PALM DESERT, Calif.—Developing products to meet intermediary demands is one challenge but a whole new can of worms is opened once that product hits the market.

At the 2013 Mutual Funds and Investment Management Conference here this morning, a group of industry participants offered their views on how to meet the demands for new products and keep them relevant among distributors and end users.

Michael Perry, Managing Director, Wealth Management, UBS, said investors are “hung over’ from the financial crisis and don’t want to lose any more money in the market. Currently, they’re looking to park their assets in emerging market equities, alternative and low volatility strategies, he said.

Thomas Schreier, Vice Chairman, Wealth Management, Nuveen Investments, offered that today’s fund operators may not be positioning their products well for the next generation of young investors and may “require some level of creativity from a product perspective.”

Schreier thinks that fund firms will do well to develop products that can be delivered across multiple platforms such as closed-end funds, separately managed accounts and Undertakings for Collective Investment in Transferable Securities (UCITS). “You don’t want to develop strategies that can only fit in one package,” he said.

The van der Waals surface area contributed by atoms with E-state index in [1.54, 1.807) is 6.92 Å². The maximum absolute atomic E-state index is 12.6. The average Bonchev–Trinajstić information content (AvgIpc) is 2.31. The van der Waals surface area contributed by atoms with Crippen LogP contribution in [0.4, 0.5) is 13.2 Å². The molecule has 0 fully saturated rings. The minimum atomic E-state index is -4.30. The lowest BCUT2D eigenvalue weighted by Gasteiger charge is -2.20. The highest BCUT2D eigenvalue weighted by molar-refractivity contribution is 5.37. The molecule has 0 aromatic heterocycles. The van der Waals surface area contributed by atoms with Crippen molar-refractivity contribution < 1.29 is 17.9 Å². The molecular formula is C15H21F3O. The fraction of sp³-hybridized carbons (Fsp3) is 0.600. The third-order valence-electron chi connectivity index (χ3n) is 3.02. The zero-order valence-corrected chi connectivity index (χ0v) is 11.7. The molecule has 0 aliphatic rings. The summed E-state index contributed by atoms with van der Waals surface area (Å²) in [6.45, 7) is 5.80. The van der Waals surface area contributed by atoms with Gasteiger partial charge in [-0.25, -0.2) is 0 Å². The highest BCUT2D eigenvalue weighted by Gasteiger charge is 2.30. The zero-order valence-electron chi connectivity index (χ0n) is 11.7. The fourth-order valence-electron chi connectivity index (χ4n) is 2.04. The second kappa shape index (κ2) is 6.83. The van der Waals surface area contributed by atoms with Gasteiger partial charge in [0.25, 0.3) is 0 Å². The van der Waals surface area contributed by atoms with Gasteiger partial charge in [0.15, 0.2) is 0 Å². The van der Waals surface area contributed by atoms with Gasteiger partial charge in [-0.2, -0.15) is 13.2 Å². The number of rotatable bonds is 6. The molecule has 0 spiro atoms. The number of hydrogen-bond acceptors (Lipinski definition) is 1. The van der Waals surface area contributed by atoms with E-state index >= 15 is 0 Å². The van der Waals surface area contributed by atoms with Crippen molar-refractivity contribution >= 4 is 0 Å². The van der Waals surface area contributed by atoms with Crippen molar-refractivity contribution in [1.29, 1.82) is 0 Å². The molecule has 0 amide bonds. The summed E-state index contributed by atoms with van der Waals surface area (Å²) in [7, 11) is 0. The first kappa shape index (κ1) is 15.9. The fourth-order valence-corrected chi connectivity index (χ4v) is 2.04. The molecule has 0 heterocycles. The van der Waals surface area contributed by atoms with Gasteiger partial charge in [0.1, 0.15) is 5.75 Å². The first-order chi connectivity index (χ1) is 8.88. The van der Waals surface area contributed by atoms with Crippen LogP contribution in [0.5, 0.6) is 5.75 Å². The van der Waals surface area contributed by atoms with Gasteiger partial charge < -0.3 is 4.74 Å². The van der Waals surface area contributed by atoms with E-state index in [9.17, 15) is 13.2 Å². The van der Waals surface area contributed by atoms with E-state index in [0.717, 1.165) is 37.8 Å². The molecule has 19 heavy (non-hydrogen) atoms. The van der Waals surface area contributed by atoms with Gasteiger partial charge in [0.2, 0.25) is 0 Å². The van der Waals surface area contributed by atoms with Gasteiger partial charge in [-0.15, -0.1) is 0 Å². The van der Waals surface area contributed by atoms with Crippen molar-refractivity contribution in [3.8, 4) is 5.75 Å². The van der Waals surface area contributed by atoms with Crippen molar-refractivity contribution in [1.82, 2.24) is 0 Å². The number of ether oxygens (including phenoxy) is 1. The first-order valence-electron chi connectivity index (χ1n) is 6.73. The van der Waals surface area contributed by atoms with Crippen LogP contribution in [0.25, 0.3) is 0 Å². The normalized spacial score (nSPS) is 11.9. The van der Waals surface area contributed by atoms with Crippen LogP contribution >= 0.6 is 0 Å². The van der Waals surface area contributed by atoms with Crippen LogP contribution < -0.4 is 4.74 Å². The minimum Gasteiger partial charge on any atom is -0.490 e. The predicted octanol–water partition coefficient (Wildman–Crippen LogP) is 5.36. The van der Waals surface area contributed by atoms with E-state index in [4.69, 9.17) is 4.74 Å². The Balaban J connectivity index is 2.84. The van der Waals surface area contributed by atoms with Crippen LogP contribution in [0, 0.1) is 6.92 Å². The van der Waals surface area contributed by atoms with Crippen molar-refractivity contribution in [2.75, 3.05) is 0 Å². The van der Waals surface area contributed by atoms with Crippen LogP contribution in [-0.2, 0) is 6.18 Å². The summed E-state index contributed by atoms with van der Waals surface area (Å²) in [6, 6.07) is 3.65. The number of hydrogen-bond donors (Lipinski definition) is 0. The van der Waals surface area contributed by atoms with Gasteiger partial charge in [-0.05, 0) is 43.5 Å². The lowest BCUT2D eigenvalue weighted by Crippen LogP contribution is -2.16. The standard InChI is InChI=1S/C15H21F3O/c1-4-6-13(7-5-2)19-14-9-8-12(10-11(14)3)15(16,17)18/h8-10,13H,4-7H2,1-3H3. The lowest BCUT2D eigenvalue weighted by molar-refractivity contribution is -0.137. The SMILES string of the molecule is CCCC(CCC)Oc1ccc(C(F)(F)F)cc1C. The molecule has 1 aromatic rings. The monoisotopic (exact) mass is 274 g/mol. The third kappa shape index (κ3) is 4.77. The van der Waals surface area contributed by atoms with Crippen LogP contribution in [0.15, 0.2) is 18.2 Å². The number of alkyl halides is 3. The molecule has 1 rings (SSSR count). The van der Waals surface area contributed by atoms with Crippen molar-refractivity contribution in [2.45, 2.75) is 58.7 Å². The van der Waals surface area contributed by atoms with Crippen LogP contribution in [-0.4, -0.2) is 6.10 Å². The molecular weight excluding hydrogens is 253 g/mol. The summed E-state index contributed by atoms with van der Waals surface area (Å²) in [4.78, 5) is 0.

Whatever products firms end up developing, Perry said it’s important to make sure that they do what they’re advertised to do. For instance, will your absolute return funds lose money along with other more traditional funds during market downturns?

Schreier said at pre and post-launch his firm spends a lot of time educating its sale force on their products so they can, in turn, educate advisors on what the funds can and can’t do.

Joseph Carrier, Chief Risk Officer, Legg Mason, said during the heyday of the mutual fund industry, “folks used to sit in labs and pump out products.” ‘Today, product cycles are slower because of regulatory issues and market issues. Distributors may not have space on their shelves or already have other similar products. We tend to be better listeners now.”

He advised fund firms to “think in 3-D” in terms of how the products may fit on a distributor’s platform and in an investor’s portfolio. “Where do you want products to go over time?” he asked?

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